MR. GLAVINE: I just want to touch on another area because once we talk about - I know Support4Sport does have a good perception with Nova Scotians and that's fine, but we're still using gambling as the means, the mechanism, to provide those dollars. I know from my conversations with you, Ms. Mullally, that you do have, certainly at that personal level and, hopefully corporate, a very sincere desire to create a greater climate around responsible gambling; however I am still not convinced that what we're doing is really having the best outcomes, and I would like for you to provide the committee here today with some evidence that responsible gambling programs, in fact, actually work, actually help. I'm hearing that the My-Play System, most people can use their cellphones to track what they play. I hear from people in other jurisdictions who feel that they have to do it. The real winner here is Techlink - all the way to the bank.
MS. MULLALLY: I first would like to comment on the role of gaming in supporting sport - I know we've addressed a few of these points, but just to highlight them. The historical linkage or the creation of the ticket lottery was, in fact, to support sport - something that was very broadly embraced by all Canadians back in the 1970s. That historical linkage, as you probably also know, is something that many people still think exists today. So most people think that ticket lottery profits and revenue are, in fact, all earmarked to sport and they view that as a very appropriate way to fund something that's critically important to the health of the province. I think also, as we look at the Support4Sport Program, there is an 88 per cent support for the program, with the knowledge that the funding source is ticket lottery.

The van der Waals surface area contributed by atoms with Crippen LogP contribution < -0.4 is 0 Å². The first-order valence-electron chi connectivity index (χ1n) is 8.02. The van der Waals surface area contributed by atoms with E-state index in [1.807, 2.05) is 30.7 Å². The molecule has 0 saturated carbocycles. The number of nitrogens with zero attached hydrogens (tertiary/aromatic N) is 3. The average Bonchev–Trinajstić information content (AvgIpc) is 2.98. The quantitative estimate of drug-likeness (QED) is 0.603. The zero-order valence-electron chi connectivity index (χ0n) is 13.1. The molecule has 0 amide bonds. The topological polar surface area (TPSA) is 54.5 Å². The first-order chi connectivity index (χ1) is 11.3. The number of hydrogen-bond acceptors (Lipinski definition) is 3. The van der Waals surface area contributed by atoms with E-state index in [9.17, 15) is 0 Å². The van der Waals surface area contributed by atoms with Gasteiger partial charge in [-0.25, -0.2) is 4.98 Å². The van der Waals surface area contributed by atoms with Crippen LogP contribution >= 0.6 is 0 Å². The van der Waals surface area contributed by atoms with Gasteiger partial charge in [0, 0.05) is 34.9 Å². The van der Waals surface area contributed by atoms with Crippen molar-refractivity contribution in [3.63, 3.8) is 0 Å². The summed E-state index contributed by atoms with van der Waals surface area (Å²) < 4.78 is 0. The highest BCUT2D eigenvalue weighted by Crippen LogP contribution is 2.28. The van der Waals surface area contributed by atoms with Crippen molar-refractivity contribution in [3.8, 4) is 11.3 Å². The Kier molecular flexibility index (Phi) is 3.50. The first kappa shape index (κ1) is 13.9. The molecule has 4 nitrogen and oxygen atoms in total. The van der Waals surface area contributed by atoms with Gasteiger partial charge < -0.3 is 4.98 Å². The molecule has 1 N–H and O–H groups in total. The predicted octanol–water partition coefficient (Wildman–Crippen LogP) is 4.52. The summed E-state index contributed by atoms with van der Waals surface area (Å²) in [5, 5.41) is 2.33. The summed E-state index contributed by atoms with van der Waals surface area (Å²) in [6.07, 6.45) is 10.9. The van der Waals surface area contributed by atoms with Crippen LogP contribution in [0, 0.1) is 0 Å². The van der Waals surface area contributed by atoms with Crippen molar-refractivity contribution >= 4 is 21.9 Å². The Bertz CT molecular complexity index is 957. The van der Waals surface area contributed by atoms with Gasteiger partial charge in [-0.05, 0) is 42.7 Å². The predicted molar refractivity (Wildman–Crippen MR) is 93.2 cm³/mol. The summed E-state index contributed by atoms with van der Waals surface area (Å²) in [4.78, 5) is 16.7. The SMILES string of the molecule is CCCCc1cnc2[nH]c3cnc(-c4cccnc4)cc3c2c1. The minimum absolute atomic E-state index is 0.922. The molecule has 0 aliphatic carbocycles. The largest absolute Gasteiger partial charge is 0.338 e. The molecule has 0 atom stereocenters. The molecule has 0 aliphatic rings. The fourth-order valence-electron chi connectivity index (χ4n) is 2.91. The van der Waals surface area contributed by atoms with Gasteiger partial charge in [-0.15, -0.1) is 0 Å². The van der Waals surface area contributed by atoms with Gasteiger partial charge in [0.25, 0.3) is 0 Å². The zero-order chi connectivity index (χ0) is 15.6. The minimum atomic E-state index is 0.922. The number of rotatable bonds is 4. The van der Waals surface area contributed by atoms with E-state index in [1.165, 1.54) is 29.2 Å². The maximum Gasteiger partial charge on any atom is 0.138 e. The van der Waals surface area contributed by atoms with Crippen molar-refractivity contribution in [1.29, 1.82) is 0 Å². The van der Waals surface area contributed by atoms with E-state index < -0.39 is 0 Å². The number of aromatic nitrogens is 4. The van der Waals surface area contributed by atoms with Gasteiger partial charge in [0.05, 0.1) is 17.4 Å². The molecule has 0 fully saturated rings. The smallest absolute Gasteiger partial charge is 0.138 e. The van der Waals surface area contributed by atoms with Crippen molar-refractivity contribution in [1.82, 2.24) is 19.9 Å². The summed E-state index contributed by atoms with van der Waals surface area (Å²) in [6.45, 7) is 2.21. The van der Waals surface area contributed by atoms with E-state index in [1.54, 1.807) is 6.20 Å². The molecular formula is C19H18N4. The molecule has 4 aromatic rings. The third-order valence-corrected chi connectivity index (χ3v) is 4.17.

The third thing that I think we shouldn't lose sight of is the thousands of ticket lottery products that are offered by sport organizations every year. You can go to a Mooseheads game, you can go to my nephew's hockey game and I'm buying a ticket, and it has been one of the primary sources of funding and fundraising by sport organizations probably since almost the beginning of time. So the fact that it exists - I don't think the relevance of the Gaming Corporation versus sport, quite frankly, is as relevant as the fact the ticket lottery has been an historical, widely accepted, strongly supported form of funding for sport, and that is still true today here in Nova Scotia.
With regard to responsible gambling, I think there are a number of things that are important to measure in terms of effectiveness. We work very hard to make evidence-based decisions and to conduct research where possible to ensure that we have validated the overall effectiveness of a program before it has been implemented and, of course, evaluate it subsequent to implementation to ensure it's achieving its intended objectives.